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Title: The role of bile-metabolising enzymes in the pathogenesis of Clostridioides difficile infection, and the impact of faecal microbiota transplantation
Author: Mullish, Benjamin Harvey
ISNI:       0000 0004 8499 5358
Awarding Body: Imperial College London
Current Institution: Imperial College London
Date of Award: 2019
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The pathogenesis of Clostridioides difficile infection (CDI), and mechanisms of efficacy of faecal microbiota transplant (FMT) in treating recurrent CDI (rCDI), remain poorly-understood. Certain bile acids affect the ability of C. difficile to undergo germination or vegetative growth. Loss of gut microbiota-derived bile-metabolising enzymes may predispose to CDI via perturbation of bile metabolism, and restitution of gut bile-metabolising functionality could mediate FMT's efficacy. Initially, human samples were analysed, i.e.: 1) biofluids collected from rCDI patients pre- and post-FMT (and their donors), and 2) stool samples from primary CDI patients, including both recurrers and non-recurrers. Analysis included: 16S rRNA gene sequencing; liquid chromatography-mass spectrometry for bile acid profiling; gas chromatography-mass spectrometry for short chain fatty acid (SCFA) quantification; bile salt hydrolase (BSH) enzyme activity; and qPCR of bsh/ baiCD genes involved in bile metabolism. Human results were validated in C. difficile batch cultures and a rCDI mouse model. A reduced proportion of the stool microbiota of rCDI patients pre-FMT contained BSH-producing bacteria compared to donors or post-FMT. Pre-FMT stool was enriched in taurocholic acid (TCA; a potent trigger to C. difficile germination); TCA levels negatively correlated with bacterial genera containing BSH-producing organisms. Post-FMT stool demonstrated recovered BSH activity and microbial bsh/ baiCD gene copy number compared with pre-treatment (p < 0.05), and recovery of SCFA including valerate (p < 0.001). Dynamics of stool bile acids/ BSH activity differed in primary CDI patients with and without disease recurrence. In batch cultures, culture supernatant from engineered bsh-expressing E. coli reduced TCA-mediated C. difficile germination relative to supernatant from BSH-negative E. coli. C. difficile total viable counts were ~70% reduced in a rCDI mouse model after administration of BSH-expressing E. coli relative to mice receiving BSH-negative E. coli (p < 0.05). These data demonstrate that gut microbiota BSH functionality is a key mechanism influencing vulnerability to CDI and efficacy of FMT.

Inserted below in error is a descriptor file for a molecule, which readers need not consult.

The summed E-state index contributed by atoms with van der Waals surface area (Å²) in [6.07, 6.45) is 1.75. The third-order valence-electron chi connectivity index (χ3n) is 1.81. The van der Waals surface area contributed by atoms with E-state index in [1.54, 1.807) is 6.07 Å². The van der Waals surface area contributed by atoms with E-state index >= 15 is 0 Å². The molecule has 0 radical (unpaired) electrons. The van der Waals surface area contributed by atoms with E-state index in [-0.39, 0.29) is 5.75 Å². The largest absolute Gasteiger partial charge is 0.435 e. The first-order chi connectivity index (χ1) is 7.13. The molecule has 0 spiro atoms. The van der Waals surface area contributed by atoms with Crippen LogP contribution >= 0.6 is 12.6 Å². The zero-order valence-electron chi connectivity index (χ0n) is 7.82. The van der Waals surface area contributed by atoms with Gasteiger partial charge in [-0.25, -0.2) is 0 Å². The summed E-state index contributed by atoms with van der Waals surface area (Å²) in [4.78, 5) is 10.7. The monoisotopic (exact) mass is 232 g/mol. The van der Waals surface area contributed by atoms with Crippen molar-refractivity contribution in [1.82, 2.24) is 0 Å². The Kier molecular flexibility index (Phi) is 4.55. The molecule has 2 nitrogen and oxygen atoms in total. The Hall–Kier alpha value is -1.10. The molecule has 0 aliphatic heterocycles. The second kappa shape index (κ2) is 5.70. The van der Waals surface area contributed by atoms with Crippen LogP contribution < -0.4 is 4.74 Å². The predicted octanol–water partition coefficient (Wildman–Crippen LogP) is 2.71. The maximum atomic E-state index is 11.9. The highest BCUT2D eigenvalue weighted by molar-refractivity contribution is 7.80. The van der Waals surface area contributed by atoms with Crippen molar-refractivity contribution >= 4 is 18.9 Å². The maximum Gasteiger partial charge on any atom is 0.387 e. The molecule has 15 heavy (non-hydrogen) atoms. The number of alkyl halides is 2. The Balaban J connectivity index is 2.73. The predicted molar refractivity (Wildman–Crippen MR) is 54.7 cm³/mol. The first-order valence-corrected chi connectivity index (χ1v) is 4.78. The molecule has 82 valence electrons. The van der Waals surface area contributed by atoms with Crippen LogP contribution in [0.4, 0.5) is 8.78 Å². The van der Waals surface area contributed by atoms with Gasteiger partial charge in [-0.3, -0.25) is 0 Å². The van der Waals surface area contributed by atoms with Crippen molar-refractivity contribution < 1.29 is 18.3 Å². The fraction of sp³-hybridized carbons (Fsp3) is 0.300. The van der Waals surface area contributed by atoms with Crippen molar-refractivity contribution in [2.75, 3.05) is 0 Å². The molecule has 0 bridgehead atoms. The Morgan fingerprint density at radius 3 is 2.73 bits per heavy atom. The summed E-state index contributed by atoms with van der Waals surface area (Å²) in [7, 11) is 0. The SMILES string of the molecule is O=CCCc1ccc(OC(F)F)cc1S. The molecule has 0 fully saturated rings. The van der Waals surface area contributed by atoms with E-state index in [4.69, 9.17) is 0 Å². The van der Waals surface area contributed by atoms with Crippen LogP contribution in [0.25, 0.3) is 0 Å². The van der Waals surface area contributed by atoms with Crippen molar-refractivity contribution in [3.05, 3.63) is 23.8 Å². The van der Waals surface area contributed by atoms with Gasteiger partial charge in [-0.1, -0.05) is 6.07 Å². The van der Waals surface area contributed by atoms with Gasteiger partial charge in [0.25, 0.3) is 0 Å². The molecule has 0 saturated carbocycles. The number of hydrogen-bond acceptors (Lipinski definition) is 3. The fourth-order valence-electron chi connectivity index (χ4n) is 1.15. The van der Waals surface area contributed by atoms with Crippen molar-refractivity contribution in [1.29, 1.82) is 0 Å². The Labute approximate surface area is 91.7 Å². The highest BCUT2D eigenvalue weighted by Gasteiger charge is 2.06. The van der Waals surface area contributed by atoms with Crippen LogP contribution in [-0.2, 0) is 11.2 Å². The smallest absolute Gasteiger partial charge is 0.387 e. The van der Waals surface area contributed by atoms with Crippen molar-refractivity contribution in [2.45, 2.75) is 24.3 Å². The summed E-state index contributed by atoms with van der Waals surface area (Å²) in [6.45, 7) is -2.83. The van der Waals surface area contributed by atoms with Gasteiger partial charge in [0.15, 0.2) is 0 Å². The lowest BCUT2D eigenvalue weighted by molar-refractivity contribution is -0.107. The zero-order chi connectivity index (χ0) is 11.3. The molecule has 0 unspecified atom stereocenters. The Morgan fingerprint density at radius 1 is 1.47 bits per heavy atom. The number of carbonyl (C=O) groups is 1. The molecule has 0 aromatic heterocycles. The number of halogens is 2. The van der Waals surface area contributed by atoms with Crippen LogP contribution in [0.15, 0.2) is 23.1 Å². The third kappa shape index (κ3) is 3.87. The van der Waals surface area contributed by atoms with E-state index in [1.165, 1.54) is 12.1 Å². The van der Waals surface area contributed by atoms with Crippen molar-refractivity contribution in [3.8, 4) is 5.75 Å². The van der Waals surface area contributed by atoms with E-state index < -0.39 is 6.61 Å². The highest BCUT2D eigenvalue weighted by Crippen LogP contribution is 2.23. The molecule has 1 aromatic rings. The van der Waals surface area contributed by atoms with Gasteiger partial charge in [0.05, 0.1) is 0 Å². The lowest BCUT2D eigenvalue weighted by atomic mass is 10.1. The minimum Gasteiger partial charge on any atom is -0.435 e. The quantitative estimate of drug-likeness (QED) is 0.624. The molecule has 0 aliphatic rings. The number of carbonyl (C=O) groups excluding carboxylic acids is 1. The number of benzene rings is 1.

Supervisor: Marchesi, Julian ; Thursz, Mark ; Williams, Horace Sponsor: Medical Research Council ; National Institute for Health Research ; Imperial College London
Qualification Name: Thesis (Ph.D.) Qualification Level: Doctoral